"Earshot": What started out as a lark—Buffy becomes temporarily telepathic, hearing the basic and funny thoughts of those around her—turned deadly serious when she overhears a fellow student planning murder. She narrows the voice down to unpopular student Jonathan (Danny Strong), who has hidden out in the clock tower with a rifle, intending on killing himself. As Buffy tries to talk him down, her dialogue reveals the show's most naked argument for the idea that high school is a living hell for everyone. "If you could hear what they were feeling. The loneliness. The confusion. It looks quiet down there. It's not. It's deafening." Though it was written well before, the episode was pulled from its original air date, which was only a week after the Columbine High Massacre, for obvious reasons. It wouldn't air until the following September.

"Graduation Day, Part 1 and Part 2": The season three finale wrapped up the Scooby gang's years in high school in the most epic way possible: by having the entire senior class hide weapons under their graduation robes so they could defeat the demonic Mayor (and graduation speaker) before blowing up the entire high school, with the Mayor inside. It even mirrored the way the series eventually ended, with Buffy realizing that she worked best when she took advantage of the strength in numbers. Well, gosh.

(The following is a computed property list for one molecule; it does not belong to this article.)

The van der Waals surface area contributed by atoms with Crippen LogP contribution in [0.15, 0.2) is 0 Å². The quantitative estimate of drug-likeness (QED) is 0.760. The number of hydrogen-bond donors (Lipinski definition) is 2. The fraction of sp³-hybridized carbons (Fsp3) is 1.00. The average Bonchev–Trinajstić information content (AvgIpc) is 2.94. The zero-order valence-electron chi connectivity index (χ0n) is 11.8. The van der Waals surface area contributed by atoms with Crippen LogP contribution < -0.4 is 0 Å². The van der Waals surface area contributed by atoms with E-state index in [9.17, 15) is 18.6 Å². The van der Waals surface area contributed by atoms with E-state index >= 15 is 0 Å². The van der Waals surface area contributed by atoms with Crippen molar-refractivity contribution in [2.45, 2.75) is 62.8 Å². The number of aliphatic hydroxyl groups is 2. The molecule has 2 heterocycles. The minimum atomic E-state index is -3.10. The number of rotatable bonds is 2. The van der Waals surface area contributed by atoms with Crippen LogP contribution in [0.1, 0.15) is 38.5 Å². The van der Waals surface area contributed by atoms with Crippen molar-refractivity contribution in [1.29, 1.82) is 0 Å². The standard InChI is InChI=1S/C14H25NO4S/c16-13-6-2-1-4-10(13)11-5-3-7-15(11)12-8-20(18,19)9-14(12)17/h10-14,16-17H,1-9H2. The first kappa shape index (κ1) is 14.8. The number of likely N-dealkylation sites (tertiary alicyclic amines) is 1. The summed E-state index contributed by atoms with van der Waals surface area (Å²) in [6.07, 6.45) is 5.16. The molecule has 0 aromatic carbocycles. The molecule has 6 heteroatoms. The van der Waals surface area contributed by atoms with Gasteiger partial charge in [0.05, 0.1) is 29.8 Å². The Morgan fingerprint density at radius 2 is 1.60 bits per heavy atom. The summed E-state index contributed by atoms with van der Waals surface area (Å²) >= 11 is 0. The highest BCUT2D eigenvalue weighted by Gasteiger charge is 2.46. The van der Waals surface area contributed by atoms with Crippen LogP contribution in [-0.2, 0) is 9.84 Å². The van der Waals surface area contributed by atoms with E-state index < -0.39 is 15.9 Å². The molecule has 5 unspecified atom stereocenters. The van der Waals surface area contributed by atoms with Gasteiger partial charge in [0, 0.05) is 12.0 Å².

Buffy The Vampire Slayer, Hush


Season Four
"Hush": There's a reason "Hush" was the only episode ever nominated for an Emmy for writing. Joss Whedon saw how much the show's dialogue was praised, and decided to give us an episode almost entirely devoid of that dialogue. What resulted is one of the best and scariest episodes of the series ever, all thanks to the Gentlemen—terrifying monster men who steal people's voices so they can't scream when they get their hearts ripped out. "Hush" also includes one of the funniest moments of the series, when Buffy tries to mime a staking and her hand gestures are severely misinterpreted.

"Restless": Season four isn't the most popular among Buffy fans, but it smartly ended its main plot about a cyber-demon-thing called Adam in its second to last episode, and devoted its finale to an ingenious character study framed by all of the main characters falling asleep and having insane but deeply revelatory dreams. The dreams not only connect each member of the Scooby gang to the mythical first slayer (and one man who really likes cheese), but also show just how far everybody has come, and how much further they still have to go.

Buffy The Vampire Slayer, The Body


Season Five